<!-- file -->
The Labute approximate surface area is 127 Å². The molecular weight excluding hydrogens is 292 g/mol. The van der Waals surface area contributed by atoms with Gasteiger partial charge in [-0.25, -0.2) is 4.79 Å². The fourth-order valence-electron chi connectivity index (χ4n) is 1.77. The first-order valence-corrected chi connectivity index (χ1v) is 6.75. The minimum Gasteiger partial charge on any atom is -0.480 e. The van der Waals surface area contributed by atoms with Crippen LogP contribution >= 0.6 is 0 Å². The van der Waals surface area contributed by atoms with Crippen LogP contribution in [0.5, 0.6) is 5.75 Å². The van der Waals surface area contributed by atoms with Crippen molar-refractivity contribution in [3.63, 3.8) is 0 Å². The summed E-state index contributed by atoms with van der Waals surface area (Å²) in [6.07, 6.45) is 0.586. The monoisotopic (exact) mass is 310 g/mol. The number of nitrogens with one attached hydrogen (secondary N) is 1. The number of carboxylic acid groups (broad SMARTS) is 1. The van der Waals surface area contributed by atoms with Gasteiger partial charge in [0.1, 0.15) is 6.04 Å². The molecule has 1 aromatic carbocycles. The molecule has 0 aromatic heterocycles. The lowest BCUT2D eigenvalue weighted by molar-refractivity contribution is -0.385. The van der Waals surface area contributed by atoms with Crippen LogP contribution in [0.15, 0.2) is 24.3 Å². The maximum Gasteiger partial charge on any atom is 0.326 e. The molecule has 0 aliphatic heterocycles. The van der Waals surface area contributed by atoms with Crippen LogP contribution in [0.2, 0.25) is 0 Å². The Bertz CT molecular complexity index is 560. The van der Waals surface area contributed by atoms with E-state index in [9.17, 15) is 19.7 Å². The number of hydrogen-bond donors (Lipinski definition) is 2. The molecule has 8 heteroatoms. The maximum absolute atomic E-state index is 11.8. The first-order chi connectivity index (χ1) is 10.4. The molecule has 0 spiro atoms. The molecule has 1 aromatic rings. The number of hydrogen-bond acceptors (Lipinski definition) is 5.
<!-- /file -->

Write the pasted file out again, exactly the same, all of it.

The Labute approximate surface area is 127 Å². The molecular weight excluding hydrogens is 292 g/mol. The van der Waals surface area contributed by atoms with Gasteiger partial charge in [-0.25, -0.2) is 4.79 Å². The fourth-order valence-electron chi connectivity index (χ4n) is 1.77. The first-order valence-corrected chi connectivity index (χ1v) is 6.75. The minimum Gasteiger partial charge on any atom is -0.480 e. The van der Waals surface area contributed by atoms with Crippen LogP contribution >= 0.6 is 0 Å². The van der Waals surface area contributed by atoms with Crippen LogP contribution in [0.5, 0.6) is 5.75 Å². The van der Waals surface area contributed by atoms with Crippen molar-refractivity contribution in [3.63, 3.8) is 0 Å². The summed E-state index contributed by atoms with van der Waals surface area (Å²) in [6.07, 6.45) is 0.586. The monoisotopic (exact) mass is 310 g/mol. The number of nitrogens with one attached hydrogen (secondary N) is 1. The number of carboxylic acid groups (broad SMARTS) is 1. The van der Waals surface area contributed by atoms with Gasteiger partial charge in [0.1, 0.15) is 6.04 Å². The molecule has 1 aromatic carbocycles. The molecule has 0 aromatic heterocycles. The lowest BCUT2D eigenvalue weighted by molar-refractivity contribution is -0.385. The van der Waals surface area contributed by atoms with Crippen LogP contribution in [0.15, 0.2) is 24.3 Å². The maximum Gasteiger partial charge on any atom is 0.326 e. The molecule has 0 aliphatic heterocycles. The van der Waals surface area contributed by atoms with Crippen LogP contribution in [0.2, 0.25) is 0 Å². The Bertz CT molecular complexity index is 560. The van der Waals surface area contributed by atoms with E-state index in [9.17, 15) is 19.7 Å². The number of hydrogen-bond donors (Lipinski definition) is 2. The molecule has 8 heteroatoms. The maximum absolute atomic E-state index is 11.8. The first-order chi connectivity index (χ1) is 10.4. The molecule has 0 spiro atoms. The molecule has 1 aromatic rings. The number of hydrogen-bond acceptors (Lipinski definition) is 5.